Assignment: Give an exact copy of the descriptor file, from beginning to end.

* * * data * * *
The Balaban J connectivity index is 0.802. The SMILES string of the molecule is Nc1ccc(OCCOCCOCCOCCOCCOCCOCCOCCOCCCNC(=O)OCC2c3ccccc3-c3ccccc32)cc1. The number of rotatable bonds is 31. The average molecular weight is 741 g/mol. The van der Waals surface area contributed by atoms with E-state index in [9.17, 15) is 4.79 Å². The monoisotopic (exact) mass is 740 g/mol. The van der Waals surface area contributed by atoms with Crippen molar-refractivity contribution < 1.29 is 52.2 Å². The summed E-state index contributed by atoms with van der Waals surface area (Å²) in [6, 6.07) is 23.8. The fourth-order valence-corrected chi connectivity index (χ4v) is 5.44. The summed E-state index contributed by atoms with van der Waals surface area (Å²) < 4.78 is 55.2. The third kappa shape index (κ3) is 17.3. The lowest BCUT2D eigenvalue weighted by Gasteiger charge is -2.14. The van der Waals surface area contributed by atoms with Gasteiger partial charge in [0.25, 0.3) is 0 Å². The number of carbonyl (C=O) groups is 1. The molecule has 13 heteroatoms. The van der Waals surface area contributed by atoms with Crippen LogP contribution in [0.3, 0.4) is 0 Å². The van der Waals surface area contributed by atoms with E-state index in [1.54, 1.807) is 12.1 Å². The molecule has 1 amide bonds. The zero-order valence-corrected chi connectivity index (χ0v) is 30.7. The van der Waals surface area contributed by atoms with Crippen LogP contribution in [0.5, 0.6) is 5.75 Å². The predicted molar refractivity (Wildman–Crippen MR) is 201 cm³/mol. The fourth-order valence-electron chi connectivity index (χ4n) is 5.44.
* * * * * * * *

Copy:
The Balaban J connectivity index is 0.802. The SMILES string of the molecule is Nc1ccc(OCCOCCOCCOCCOCCOCCOCCOCCOCCCNC(=O)OCC2c3ccccc3-c3ccccc32)cc1. The number of rotatable bonds is 31. The average molecular weight is 741 g/mol. The van der Waals surface area contributed by atoms with E-state index in [9.17, 15) is 4.79 Å². The monoisotopic (exact) mass is 740 g/mol. The van der Waals surface area contributed by atoms with Crippen molar-refractivity contribution < 1.29 is 52.2 Å². The summed E-state index contributed by atoms with van der Waals surface area (Å²) in [6, 6.07) is 23.8. The fourth-order valence-corrected chi connectivity index (χ4v) is 5.44. The summed E-state index contributed by atoms with van der Waals surface area (Å²) < 4.78 is 55.2. The third kappa shape index (κ3) is 17.3. The lowest BCUT2D eigenvalue weighted by Gasteiger charge is -2.14. The van der Waals surface area contributed by atoms with Gasteiger partial charge in [0.25, 0.3) is 0 Å². The number of carbonyl (C=O) groups is 1. The molecule has 13 heteroatoms. The van der Waals surface area contributed by atoms with Crippen LogP contribution in [0.3, 0.4) is 0 Å². The van der Waals surface area contributed by atoms with E-state index in [1.54, 1.807) is 12.1 Å². The molecule has 1 amide bonds. The zero-order valence-corrected chi connectivity index (χ0v) is 30.7. The van der Waals surface area contributed by atoms with Crippen LogP contribution in [0.5, 0.6) is 5.75 Å². The predicted molar refractivity (Wildman–Crippen MR) is 201 cm³/mol. The fourth-order valence-electron chi connectivity index (χ4n) is 5.44.